The second major thunderstorm in two days battered the Washington area yesterday, causing a second round of power outages, fallen trees and flooded streets only 19 hours after the one Saturday evening.
Municipal and utility cleanup crews were still repairing downed electrical lines and pumping out waterlogged parts of the Metro subway system yesterday when the second storm hit with similar anger and punch. Its power varied, but on average the storm unleashed two inches of rain in an hour starting around 2 p.m.
The National Weather Service predicted that that may not be the last of it. The same kind of thunderstorm probably will hit the area today and tomorrow, said Weather Service specialist Joe Cefaratti.
"It's just so hot and humid, it builds up," he said.
Temperatures are expected to go up to the low or mid-90s today, and about 90 tomorrow.
Yesterday, like the day before, the extent of the rainfall -- and of the damage -- varied widely by location because of the quirkiness of heavy rain on summer days with high humidity. No death or severe injury was reported as a result of either storm.
Potomac Electric Power Co. and Virginia Power officials said at 5 p.m. yesterday that about 10,000 homes were without electricity -- 6,000 in Maryland and D.C., mostly around Bethesda, Rockville and Hyattsville; and 4,000 in Virginia, mostly in Alexandria and Arlington and Fairfax counties.
In Montgomery County, fire officials said two houses and a home furnishings business were damaged by fire caused by lightning yesterday.
Late yesterday afternoon, the Weather Service briefly issued a tornado warning for eastern Loudoun County, around the Arcola area, and Fairfax County. Loudoun Sheriff's Department officials said a small tornado apparently passed through that section around 4 p.m.
The sheriff's office said that no tornado was seen but that residents reported hearing what they believe was the whoosh of a tornado. Officers there and in Fairfax said their counties incurred extensive damage to trees and property from wind and rain.
The Weather Service said some parts of southwestern Loudoun received more than four inches of rain in an hour yesterday after about 2 p.m. -- the average for a month -- while parts of Prince George's County received the equivalent of a light hosing down, about one-twentieth of an inch.
On Saturday night, weather equipment at National Airport found that rain drenched that area with 1.7 inches in one hour starting around 7 p.m., Weather Service officials said.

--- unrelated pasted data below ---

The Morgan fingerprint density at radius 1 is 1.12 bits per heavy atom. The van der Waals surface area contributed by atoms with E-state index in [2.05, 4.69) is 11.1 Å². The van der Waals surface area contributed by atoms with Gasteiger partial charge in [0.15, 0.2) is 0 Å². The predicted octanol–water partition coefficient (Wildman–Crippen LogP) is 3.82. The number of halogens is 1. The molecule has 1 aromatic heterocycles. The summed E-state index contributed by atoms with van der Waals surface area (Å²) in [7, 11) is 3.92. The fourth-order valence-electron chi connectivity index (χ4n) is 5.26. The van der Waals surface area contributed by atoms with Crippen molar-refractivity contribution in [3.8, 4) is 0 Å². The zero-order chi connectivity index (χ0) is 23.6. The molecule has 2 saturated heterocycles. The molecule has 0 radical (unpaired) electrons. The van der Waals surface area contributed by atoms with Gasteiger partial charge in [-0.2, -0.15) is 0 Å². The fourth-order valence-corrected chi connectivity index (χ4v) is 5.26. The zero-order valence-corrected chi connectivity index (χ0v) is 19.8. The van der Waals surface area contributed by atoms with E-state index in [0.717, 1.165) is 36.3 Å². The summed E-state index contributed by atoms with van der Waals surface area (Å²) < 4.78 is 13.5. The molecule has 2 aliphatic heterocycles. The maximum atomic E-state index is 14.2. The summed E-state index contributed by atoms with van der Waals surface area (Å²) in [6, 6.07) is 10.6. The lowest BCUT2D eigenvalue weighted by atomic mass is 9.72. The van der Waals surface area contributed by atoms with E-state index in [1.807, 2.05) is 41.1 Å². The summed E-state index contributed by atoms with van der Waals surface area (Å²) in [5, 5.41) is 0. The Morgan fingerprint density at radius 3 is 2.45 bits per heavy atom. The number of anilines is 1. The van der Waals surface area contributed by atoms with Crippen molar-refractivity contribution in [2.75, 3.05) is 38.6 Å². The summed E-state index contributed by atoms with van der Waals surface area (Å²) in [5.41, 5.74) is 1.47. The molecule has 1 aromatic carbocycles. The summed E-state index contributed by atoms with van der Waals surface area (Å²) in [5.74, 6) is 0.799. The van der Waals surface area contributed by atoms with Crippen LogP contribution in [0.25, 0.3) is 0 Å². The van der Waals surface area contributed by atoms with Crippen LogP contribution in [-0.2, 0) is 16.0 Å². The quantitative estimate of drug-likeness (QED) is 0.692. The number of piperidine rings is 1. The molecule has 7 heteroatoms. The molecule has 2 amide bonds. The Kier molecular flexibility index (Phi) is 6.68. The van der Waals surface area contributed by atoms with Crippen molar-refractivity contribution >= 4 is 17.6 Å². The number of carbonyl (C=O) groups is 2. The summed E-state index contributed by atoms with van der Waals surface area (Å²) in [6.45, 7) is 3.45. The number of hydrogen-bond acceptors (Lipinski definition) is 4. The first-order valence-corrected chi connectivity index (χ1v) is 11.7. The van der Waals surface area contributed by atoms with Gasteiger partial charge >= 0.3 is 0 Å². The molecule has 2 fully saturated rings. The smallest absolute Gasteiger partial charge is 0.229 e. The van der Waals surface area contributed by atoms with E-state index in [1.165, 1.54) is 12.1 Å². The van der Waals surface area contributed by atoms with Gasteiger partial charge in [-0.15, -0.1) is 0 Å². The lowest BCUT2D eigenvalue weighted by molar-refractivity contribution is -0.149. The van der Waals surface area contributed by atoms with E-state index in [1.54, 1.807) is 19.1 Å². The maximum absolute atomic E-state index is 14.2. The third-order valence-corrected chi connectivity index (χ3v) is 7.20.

For utility and repair crews, these two storms were reminiscent of the back-to-back snowstorms this past winter. Water and sewer crews spent much of yesterday pulling refuse from backed-up sewer lines that had brought standing water to nearby intersections -- only to see a repeat downpour.
Meteorologists explained that the last two days of rain are not the result of any large weather system or line of thunderstorms moving through the area. Instead, the storms were caused in part by a buildup of heat and humidity, which drives the moisture into the atmosphere, forming rain clouds that eventually burst.
The lack of wind that usually accompanies thunderstorms means that the rain clouds stand still as they empty themselves, said Weather Service meteorologist Kevin McCarthy.
"It all falls in one spot, essentially, instead of moving on," he said.
Also, the Weather Service said that helps explain why certain areas, such as sections of Arlington and parts of Virginia and Maryland far from the District, had little rain Saturday while sections of the District were under water.
On Saturday, the "isolated cells" of thunderstorms seemed to center on urbanized areas that tend to be several degrees warmer than underdeveloped and rural sections. The storm clouds gathered over these citified areas, with the heat shimmering off pavement and buildings, and then drenched them.
On Saturday, many of the complaints about standing water and power outages centered in and around the District.
Some of the worst flooding in the area occurred in the Trinidad section of Northeast Washington, where residents waded through thigh-high water.
The University of the District of Columbia announced the temporary closing of its Carnegie Library downtown, where five to eight feet of water stood in two basement levels yesterday. The water immersed a security officer's car parked in an underground driveway and may have damaged books in the graduate library in the 84-year-old building's basement, said university spokesman John Britton.
In the Metrorail system, Saturday's rain came so fast that it poured through entrances and openings and flooded tracks on downtown sections of the Red and Yellow lines. That caused the rail line to shut down automatically in those stations for safety reasons.
By yesterday, the only impassable section of subway was on the Yellow line around the National Archives station. Service resumed midafternoon yesterday after crews spent the day pumping water from the tunnel there. Their work was hampered by floating wood and gravel brought by the water from a street-level construction site near the subway entrance.
One reason rainwater collected in certain downtown Metro stations -- including Farragut North, Metro Center, Archives and Judiciary Square -- is that they are at a lower elevation than most stations, said Metro spokesman Mary Bucklew.
Nancy Moses, spokesman for Pepco, said that Saturday night the utility experienced a variety of problems that cut power to 8,900 homes in the District and Maryland.
Most customers had power restored by 10:30 p.m. Saturday night.
But hundreds of area residents experienced flickering power in their homes most of yesterday, only to watch it go down again with yesterday's rain.
Staff researcher Blaine P. Friedlander and staff writers Mary Jordan and Retha Hill contributed to this report.